Traverse City Record-Eagle

June 20, 2013

Splash of water prevents spread of invasives into lakes

BY MATT TROUTMAN mtroutman@record-eagle.com
Traverse City Record-Eagle

---- — BEULAH — Ed Hoogterp wants Crystal Lake’s waters to remain crystal clear.

The Beulah resident worries a legion of invasive species — quagga and zebra mussels, Eurasian watermilfoil and other noxious weeds — and a nasty fish disease called viral hemorrhagic septicemia will be spread by boats to Crystal Lake from other, already infected and infested lakes.

But there’s a simple solution: boat washing.

Depending on the boat, it takes five minutes, often less,” Hoogterp said.

The Crystal Lake & Watershed Association recently opened a boat washing station at the Michigan Department of Natural Resources access site near M-115 and Mollineaux Road. President Joel Buzzell said the Association raised $50,000 in donations to purchase modified car-washing equipment.

Zebra mussels and watermilfoil have reached the lake’s waters and are being closely monitored and controlled. The Association hopes the boat washes will stop even more aggressive biological invaders from contaminating the lake.

The procedure is simple: if a watercraft has been in another body of water in the past 10 days, paid staff and volunteers will give it a quick wash with hot water to clear off unwanted biological invaders before they can contaminate the lake.

“When not staffed, it’s self serve and always available,” Buzzell said.

The DNR agreed to give the Association a long-term lease to operate the station as part of a settlement following an acrimonious dispute over the boat launch plan. That makes Crystal Lake one of the small but growing number of Michigan lakes with boat washing sites to combat the spread of invasive species.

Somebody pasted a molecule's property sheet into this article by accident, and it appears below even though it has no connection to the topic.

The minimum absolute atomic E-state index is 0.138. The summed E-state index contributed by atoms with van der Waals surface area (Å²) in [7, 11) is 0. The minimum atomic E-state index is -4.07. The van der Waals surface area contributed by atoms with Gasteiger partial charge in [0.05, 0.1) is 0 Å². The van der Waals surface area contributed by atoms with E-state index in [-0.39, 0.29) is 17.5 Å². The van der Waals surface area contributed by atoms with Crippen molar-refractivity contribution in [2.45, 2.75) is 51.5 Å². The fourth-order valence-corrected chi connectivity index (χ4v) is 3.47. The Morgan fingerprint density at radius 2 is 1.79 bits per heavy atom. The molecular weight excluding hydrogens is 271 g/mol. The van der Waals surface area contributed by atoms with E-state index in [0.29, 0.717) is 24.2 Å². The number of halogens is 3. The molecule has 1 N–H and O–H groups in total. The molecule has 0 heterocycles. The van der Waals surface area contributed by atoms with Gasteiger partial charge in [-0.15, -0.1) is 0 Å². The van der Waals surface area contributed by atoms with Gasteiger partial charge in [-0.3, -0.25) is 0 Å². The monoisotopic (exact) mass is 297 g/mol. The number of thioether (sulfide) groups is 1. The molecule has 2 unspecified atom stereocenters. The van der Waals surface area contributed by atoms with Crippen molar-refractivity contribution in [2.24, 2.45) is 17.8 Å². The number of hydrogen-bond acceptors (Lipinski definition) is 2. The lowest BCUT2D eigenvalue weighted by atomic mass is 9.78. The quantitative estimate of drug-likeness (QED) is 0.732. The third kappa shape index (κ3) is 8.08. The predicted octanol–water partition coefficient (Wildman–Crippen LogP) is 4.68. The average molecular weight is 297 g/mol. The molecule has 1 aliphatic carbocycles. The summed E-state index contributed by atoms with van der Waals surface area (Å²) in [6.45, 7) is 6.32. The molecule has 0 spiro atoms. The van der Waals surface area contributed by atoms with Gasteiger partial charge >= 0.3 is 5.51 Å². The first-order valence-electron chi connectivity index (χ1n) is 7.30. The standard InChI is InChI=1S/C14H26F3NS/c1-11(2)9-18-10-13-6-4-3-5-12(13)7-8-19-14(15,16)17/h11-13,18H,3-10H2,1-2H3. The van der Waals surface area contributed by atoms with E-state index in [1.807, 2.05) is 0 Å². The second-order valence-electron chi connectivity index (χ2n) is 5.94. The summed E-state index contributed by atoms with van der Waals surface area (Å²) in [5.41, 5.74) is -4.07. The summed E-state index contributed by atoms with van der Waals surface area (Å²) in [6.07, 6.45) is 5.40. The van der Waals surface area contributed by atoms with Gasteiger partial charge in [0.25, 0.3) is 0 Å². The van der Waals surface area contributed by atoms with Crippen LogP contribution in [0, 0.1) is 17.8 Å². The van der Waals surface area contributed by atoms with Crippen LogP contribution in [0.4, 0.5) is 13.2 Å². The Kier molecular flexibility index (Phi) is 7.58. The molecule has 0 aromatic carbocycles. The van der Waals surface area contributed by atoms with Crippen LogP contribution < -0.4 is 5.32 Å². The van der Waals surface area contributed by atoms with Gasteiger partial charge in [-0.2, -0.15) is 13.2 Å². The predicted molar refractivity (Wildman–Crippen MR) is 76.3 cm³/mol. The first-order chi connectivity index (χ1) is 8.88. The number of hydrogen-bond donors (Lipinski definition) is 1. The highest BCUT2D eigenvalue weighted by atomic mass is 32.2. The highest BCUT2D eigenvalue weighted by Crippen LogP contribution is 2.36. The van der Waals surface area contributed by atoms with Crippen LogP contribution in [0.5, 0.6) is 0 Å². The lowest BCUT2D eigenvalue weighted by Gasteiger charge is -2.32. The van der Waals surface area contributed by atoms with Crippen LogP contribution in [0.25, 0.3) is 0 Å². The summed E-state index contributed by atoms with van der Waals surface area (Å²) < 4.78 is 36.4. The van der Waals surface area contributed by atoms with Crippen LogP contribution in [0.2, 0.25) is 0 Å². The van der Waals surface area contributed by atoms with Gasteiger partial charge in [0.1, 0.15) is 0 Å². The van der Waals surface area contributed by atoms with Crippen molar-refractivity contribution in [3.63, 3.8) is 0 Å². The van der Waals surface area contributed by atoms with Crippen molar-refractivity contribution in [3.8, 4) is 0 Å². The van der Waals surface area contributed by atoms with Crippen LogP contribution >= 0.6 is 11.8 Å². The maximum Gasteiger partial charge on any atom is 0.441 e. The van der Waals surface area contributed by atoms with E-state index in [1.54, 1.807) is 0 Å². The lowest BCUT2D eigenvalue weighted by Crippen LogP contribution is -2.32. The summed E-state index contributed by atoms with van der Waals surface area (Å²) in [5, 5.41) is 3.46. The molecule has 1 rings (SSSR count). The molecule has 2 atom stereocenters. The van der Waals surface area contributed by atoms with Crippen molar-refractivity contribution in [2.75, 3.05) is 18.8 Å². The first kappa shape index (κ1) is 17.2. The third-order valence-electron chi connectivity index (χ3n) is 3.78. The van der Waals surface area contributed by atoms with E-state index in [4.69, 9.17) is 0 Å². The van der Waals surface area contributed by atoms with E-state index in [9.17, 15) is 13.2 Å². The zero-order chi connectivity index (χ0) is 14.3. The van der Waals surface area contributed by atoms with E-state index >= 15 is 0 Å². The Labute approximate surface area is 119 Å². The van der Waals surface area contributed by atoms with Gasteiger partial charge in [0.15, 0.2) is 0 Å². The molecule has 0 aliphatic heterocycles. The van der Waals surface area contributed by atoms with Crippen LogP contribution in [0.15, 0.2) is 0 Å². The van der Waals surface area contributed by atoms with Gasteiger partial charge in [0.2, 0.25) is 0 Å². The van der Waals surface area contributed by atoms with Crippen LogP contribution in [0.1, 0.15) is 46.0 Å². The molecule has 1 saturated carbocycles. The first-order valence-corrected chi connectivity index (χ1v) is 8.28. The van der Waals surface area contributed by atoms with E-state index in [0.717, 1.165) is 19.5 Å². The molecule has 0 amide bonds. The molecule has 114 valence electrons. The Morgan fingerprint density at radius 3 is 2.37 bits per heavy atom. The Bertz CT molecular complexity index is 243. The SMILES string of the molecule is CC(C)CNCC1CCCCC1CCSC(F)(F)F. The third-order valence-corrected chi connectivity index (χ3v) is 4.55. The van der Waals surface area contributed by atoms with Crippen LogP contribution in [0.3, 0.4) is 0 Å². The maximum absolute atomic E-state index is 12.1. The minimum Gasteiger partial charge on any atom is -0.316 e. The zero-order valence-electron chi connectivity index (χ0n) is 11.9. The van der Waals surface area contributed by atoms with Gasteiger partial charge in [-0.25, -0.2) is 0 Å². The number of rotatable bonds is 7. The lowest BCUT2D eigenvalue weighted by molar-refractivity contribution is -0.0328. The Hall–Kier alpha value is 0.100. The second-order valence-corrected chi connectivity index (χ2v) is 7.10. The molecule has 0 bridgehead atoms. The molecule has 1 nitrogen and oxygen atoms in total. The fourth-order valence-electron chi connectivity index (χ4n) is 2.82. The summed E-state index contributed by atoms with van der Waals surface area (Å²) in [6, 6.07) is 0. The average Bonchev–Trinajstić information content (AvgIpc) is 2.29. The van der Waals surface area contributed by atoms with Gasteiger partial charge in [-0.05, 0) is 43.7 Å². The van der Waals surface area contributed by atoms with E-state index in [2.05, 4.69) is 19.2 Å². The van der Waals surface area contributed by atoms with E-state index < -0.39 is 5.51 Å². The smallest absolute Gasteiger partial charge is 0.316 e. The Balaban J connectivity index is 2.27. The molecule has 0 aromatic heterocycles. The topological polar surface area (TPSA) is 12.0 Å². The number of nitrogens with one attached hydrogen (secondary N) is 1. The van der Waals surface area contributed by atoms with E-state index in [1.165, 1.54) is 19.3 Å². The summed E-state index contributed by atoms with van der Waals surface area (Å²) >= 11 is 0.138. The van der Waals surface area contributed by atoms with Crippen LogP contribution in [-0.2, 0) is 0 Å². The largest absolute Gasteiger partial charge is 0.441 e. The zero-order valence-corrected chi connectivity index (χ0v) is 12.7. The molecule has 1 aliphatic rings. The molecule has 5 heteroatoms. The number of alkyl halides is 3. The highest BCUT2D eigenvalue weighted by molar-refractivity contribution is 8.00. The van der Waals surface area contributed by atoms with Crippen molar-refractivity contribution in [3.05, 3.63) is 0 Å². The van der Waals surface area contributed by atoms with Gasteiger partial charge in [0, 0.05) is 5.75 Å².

The Glen Lake Association in Leelanau County opened one of the first in Michigan in 1994. Association member Mike Litch credits boat washing with halting the spread of the quagga mussel — a cold and deep water-loving species that is starting to crowd out its aggressive zebra mussel cousin — into Glen Lake, as well as a various water fleas and weeds that choke other lakes.

“Early detection and rapid response is our motto,” he said.

Litch said education about the threat of invasive species is just as important. The Glen Lake Association holds regular forums on the issue, which members of the Crystal Lake & Watershed Association attended while planning their boat washing station.

Buzzell said awareness is spreading. Two townships bordering the lake — Benzonia and Crystal Lake — already passed ordinances requiring boat washes for watercraft going into the water, and Buzzell said Lake Township is considering a similar measure.

“People are getting the gist of it,” he said. “Some people pass by (the station), but we wave those people in and explain it to them.”

Hoogterp, the Crystal Lake group’s past president, said the issue is not just the environment, but also economics.

“We’re slowly, slowly, slowly building the case and understanding that this boat washing is important to preserving the quality of inland lakes,” he said. “People come up because of the clean water, easy navigation on the lakes and good fishing. Preventing (invasive species) is expensive, but it’s a whole lot cheaper than trying to fix it.”